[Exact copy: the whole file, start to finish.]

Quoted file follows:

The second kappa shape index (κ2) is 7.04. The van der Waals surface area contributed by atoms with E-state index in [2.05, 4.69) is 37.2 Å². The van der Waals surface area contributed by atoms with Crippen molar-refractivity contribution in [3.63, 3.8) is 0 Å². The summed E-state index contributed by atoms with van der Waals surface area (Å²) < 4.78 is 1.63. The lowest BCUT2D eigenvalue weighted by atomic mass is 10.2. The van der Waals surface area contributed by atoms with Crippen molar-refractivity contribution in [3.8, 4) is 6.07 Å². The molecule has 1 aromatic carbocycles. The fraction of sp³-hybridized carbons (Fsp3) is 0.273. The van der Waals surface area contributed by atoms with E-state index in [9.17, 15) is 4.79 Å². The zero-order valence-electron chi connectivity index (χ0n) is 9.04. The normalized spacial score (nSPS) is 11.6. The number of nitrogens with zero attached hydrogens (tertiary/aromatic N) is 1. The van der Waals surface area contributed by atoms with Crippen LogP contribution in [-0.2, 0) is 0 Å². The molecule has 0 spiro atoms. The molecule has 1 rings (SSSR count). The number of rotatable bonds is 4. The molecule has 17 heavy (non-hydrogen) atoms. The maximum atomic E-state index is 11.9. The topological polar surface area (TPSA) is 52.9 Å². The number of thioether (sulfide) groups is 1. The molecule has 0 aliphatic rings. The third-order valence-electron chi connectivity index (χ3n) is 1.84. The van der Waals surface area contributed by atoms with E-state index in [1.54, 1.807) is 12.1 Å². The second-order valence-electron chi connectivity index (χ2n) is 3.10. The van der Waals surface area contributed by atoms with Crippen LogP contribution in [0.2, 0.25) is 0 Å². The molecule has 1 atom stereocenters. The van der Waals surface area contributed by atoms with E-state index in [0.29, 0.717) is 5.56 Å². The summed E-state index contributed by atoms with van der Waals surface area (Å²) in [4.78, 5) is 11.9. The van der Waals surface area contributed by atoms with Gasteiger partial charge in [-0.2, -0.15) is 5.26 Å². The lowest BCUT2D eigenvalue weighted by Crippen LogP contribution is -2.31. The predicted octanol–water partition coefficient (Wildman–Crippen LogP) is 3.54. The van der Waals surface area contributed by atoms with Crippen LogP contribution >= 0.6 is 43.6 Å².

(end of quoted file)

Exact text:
The second kappa shape index (κ2) is 7.04. The van der Waals surface area contributed by atoms with E-state index in [2.05, 4.69) is 37.2 Å². The van der Waals surface area contributed by atoms with Crippen molar-refractivity contribution in [3.63, 3.8) is 0 Å². The summed E-state index contributed by atoms with van der Waals surface area (Å²) < 4.78 is 1.63. The lowest BCUT2D eigenvalue weighted by atomic mass is 10.2. The van der Waals surface area contributed by atoms with Crippen molar-refractivity contribution in [3.8, 4) is 6.07 Å². The molecule has 1 aromatic carbocycles. The fraction of sp³-hybridized carbons (Fsp3) is 0.273. The van der Waals surface area contributed by atoms with E-state index in [9.17, 15) is 4.79 Å². The zero-order valence-electron chi connectivity index (χ0n) is 9.04. The normalized spacial score (nSPS) is 11.6. The number of nitrogens with zero attached hydrogens (tertiary/aromatic N) is 1. The van der Waals surface area contributed by atoms with Crippen LogP contribution in [-0.2, 0) is 0 Å². The molecule has 0 spiro atoms. The molecule has 1 rings (SSSR count). The number of rotatable bonds is 4. The molecule has 17 heavy (non-hydrogen) atoms. The maximum atomic E-state index is 11.9. The topological polar surface area (TPSA) is 52.9 Å². The number of thioether (sulfide) groups is 1. The molecule has 0 aliphatic rings. The third-order valence-electron chi connectivity index (χ3n) is 1.84. The van der Waals surface area contributed by atoms with E-state index in [1.54, 1.807) is 12.1 Å². The second-order valence-electron chi connectivity index (χ2n) is 3.10. The van der Waals surface area contributed by atoms with Crippen LogP contribution in [0.2, 0.25) is 0 Å². The molecule has 1 atom stereocenters. The van der Waals surface area contributed by atoms with E-state index in [0.29, 0.717) is 5.56 Å². The summed E-state index contributed by atoms with van der Waals surface area (Å²) in [4.78, 5) is 11.9. The van der Waals surface area contributed by atoms with Gasteiger partial charge in [-0.2, -0.15) is 5.26 Å². The lowest BCUT2D eigenvalue weighted by Crippen LogP contribution is -2.31. The predicted octanol–water partition coefficient (Wildman–Crippen LogP) is 3.54. The van der Waals surface area contributed by atoms with Crippen LogP contribution >= 0.6 is 43.6 Å².